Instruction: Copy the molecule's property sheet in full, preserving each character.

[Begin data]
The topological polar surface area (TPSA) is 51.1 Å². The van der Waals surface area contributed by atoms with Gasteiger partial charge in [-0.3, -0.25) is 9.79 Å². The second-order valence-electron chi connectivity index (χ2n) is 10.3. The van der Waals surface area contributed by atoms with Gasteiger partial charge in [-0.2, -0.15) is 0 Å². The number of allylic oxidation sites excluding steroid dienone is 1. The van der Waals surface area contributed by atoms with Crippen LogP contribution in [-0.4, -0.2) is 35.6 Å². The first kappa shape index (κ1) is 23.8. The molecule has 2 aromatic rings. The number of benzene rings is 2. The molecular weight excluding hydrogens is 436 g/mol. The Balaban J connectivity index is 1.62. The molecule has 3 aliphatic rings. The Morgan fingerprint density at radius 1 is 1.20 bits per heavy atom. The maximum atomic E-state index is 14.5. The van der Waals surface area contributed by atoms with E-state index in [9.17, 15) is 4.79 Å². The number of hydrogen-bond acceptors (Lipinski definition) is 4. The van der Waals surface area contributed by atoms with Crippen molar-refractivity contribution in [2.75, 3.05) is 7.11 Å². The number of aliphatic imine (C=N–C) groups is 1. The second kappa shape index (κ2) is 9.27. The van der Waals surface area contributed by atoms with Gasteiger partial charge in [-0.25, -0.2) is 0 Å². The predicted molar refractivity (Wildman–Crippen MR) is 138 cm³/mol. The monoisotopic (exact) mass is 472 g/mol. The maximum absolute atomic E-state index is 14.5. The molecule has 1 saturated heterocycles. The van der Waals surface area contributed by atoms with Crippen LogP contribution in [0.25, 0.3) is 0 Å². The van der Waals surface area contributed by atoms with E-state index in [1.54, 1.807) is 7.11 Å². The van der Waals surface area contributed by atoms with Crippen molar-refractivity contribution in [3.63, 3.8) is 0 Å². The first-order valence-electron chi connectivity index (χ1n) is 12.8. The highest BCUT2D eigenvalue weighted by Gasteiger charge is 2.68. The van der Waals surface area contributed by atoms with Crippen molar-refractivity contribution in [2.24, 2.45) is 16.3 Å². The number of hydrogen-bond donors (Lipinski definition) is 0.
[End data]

The topological polar surface area (TPSA) is 51.1 Å². The van der Waals surface area contributed by atoms with Gasteiger partial charge in [-0.3, -0.25) is 9.79 Å². The second-order valence-electron chi connectivity index (χ2n) is 10.3. The van der Waals surface area contributed by atoms with Gasteiger partial charge in [-0.2, -0.15) is 0 Å². The number of allylic oxidation sites excluding steroid dienone is 1. The van der Waals surface area contributed by atoms with Crippen LogP contribution in [-0.4, -0.2) is 35.6 Å². The first kappa shape index (κ1) is 23.8. The molecule has 2 aromatic rings. The number of benzene rings is 2. The molecular weight excluding hydrogens is 436 g/mol. The Balaban J connectivity index is 1.62. The molecule has 3 aliphatic rings. The Morgan fingerprint density at radius 1 is 1.20 bits per heavy atom. The maximum atomic E-state index is 14.5. The van der Waals surface area contributed by atoms with E-state index in [9.17, 15) is 4.79 Å². The number of hydrogen-bond acceptors (Lipinski definition) is 4. The van der Waals surface area contributed by atoms with Crippen molar-refractivity contribution in [2.75, 3.05) is 7.11 Å². The number of aliphatic imine (C=N–C) groups is 1. The second kappa shape index (κ2) is 9.27. The van der Waals surface area contributed by atoms with Gasteiger partial charge in [-0.25, -0.2) is 0 Å². The predicted molar refractivity (Wildman–Crippen MR) is 138 cm³/mol. The monoisotopic (exact) mass is 472 g/mol. The maximum absolute atomic E-state index is 14.5. The molecule has 1 saturated heterocycles. The van der Waals surface area contributed by atoms with Crippen LogP contribution in [0.25, 0.3) is 0 Å². The van der Waals surface area contributed by atoms with E-state index in [1.54, 1.807) is 7.11 Å². The van der Waals surface area contributed by atoms with Crippen molar-refractivity contribution in [3.63, 3.8) is 0 Å². The first-order valence-electron chi connectivity index (χ1n) is 12.8. The highest BCUT2D eigenvalue weighted by Gasteiger charge is 2.68. The van der Waals surface area contributed by atoms with Crippen molar-refractivity contribution in [2.24, 2.45) is 16.3 Å². The number of hydrogen-bond donors (Lipinski definition) is 0.